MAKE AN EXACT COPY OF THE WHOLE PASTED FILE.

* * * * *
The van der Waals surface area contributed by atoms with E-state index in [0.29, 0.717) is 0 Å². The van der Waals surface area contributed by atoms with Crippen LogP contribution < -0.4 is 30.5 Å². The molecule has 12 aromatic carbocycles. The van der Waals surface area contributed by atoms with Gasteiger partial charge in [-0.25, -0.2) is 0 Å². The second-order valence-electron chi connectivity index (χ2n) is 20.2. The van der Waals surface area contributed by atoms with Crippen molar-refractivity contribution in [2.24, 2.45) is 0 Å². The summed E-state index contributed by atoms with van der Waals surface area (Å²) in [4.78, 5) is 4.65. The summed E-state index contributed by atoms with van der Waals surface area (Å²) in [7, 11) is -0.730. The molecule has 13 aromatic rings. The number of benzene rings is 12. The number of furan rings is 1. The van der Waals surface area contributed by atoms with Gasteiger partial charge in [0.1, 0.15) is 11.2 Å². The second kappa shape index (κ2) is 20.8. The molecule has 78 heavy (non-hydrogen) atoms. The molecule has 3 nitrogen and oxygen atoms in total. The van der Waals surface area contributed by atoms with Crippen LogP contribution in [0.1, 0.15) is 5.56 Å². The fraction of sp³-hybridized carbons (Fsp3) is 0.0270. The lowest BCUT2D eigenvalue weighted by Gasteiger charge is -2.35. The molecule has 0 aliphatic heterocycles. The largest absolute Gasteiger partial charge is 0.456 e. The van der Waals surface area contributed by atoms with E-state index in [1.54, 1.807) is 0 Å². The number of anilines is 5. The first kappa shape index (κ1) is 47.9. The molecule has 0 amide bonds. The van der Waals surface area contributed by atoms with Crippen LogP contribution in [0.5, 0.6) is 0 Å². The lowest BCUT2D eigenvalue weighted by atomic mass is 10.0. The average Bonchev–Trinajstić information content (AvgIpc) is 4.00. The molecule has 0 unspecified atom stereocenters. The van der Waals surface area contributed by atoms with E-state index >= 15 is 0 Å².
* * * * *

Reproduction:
The van der Waals surface area contributed by atoms with E-state index in [0.29, 0.717) is 0 Å². The van der Waals surface area contributed by atoms with Crippen LogP contribution < -0.4 is 30.5 Å². The molecule has 12 aromatic carbocycles. The van der Waals surface area contributed by atoms with Gasteiger partial charge in [-0.25, -0.2) is 0 Å². The second-order valence-electron chi connectivity index (χ2n) is 20.2. The van der Waals surface area contributed by atoms with Crippen molar-refractivity contribution in [2.24, 2.45) is 0 Å². The summed E-state index contributed by atoms with van der Waals surface area (Å²) in [4.78, 5) is 4.65. The summed E-state index contributed by atoms with van der Waals surface area (Å²) in [7, 11) is -0.730. The molecule has 13 aromatic rings. The number of benzene rings is 12. The number of furan rings is 1. The van der Waals surface area contributed by atoms with Gasteiger partial charge in [0.1, 0.15) is 11.2 Å². The second kappa shape index (κ2) is 20.8. The molecule has 78 heavy (non-hydrogen) atoms. The molecule has 3 nitrogen and oxygen atoms in total. The van der Waals surface area contributed by atoms with Crippen LogP contribution in [0.1, 0.15) is 5.56 Å². The fraction of sp³-hybridized carbons (Fsp3) is 0.0270. The lowest BCUT2D eigenvalue weighted by Gasteiger charge is -2.35. The molecule has 0 aliphatic heterocycles. The largest absolute Gasteiger partial charge is 0.456 e. The van der Waals surface area contributed by atoms with E-state index in [1.54, 1.807) is 0 Å². The number of anilines is 5. The first kappa shape index (κ1) is 47.9. The molecule has 0 amide bonds. The van der Waals surface area contributed by atoms with Crippen LogP contribution in [0.5, 0.6) is 0 Å². The lowest BCUT2D eigenvalue weighted by atomic mass is 10.0. The average Bonchev–Trinajstić information content (AvgIpc) is 4.00. The molecule has 0 unspecified atom stereocenters. The van der Waals surface area contributed by atoms with E-state index >= 15 is 0 Å².